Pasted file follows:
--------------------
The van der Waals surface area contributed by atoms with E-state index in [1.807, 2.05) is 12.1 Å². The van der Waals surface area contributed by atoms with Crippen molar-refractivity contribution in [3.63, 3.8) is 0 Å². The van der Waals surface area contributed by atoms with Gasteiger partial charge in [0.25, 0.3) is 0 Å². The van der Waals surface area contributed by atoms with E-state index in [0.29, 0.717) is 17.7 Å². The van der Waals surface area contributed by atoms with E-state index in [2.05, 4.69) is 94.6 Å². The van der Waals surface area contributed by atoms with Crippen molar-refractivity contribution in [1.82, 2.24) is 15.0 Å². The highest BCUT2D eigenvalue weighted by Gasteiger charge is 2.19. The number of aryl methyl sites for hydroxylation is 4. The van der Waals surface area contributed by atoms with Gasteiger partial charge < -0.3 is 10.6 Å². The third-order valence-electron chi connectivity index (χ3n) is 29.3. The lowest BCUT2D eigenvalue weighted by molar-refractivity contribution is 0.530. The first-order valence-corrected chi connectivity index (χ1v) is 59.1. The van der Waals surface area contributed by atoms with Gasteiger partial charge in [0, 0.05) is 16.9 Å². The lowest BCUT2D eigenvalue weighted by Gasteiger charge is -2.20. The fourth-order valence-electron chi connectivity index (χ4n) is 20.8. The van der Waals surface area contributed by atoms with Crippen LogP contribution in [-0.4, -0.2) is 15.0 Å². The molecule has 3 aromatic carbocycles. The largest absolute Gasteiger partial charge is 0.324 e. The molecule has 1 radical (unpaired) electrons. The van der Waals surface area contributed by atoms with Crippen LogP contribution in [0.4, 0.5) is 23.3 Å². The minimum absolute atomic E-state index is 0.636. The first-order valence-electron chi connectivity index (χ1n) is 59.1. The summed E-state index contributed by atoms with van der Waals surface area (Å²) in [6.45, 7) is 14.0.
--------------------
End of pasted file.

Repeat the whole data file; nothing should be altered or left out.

The van der Waals surface area contributed by atoms with E-state index in [1.807, 2.05) is 12.1 Å². The van der Waals surface area contributed by atoms with Crippen molar-refractivity contribution in [3.63, 3.8) is 0 Å². The van der Waals surface area contributed by atoms with Gasteiger partial charge in [0.25, 0.3) is 0 Å². The van der Waals surface area contributed by atoms with E-state index in [0.29, 0.717) is 17.7 Å². The van der Waals surface area contributed by atoms with E-state index in [2.05, 4.69) is 94.6 Å². The van der Waals surface area contributed by atoms with Crippen molar-refractivity contribution in [1.82, 2.24) is 15.0 Å². The highest BCUT2D eigenvalue weighted by Gasteiger charge is 2.19. The number of aryl methyl sites for hydroxylation is 4. The van der Waals surface area contributed by atoms with Gasteiger partial charge < -0.3 is 10.6 Å². The third-order valence-electron chi connectivity index (χ3n) is 29.3. The lowest BCUT2D eigenvalue weighted by molar-refractivity contribution is 0.530. The first-order valence-corrected chi connectivity index (χ1v) is 59.1. The van der Waals surface area contributed by atoms with Gasteiger partial charge in [0, 0.05) is 16.9 Å². The lowest BCUT2D eigenvalue weighted by Gasteiger charge is -2.20. The fourth-order valence-electron chi connectivity index (χ4n) is 20.8. The van der Waals surface area contributed by atoms with Crippen LogP contribution in [-0.4, -0.2) is 15.0 Å². The molecule has 3 aromatic carbocycles. The largest absolute Gasteiger partial charge is 0.324 e. The molecule has 1 radical (unpaired) electrons. The van der Waals surface area contributed by atoms with Crippen LogP contribution in [0.4, 0.5) is 23.3 Å². The minimum absolute atomic E-state index is 0.636. The first-order valence-electron chi connectivity index (χ1n) is 59.1. The summed E-state index contributed by atoms with van der Waals surface area (Å²) in [6.45, 7) is 14.0.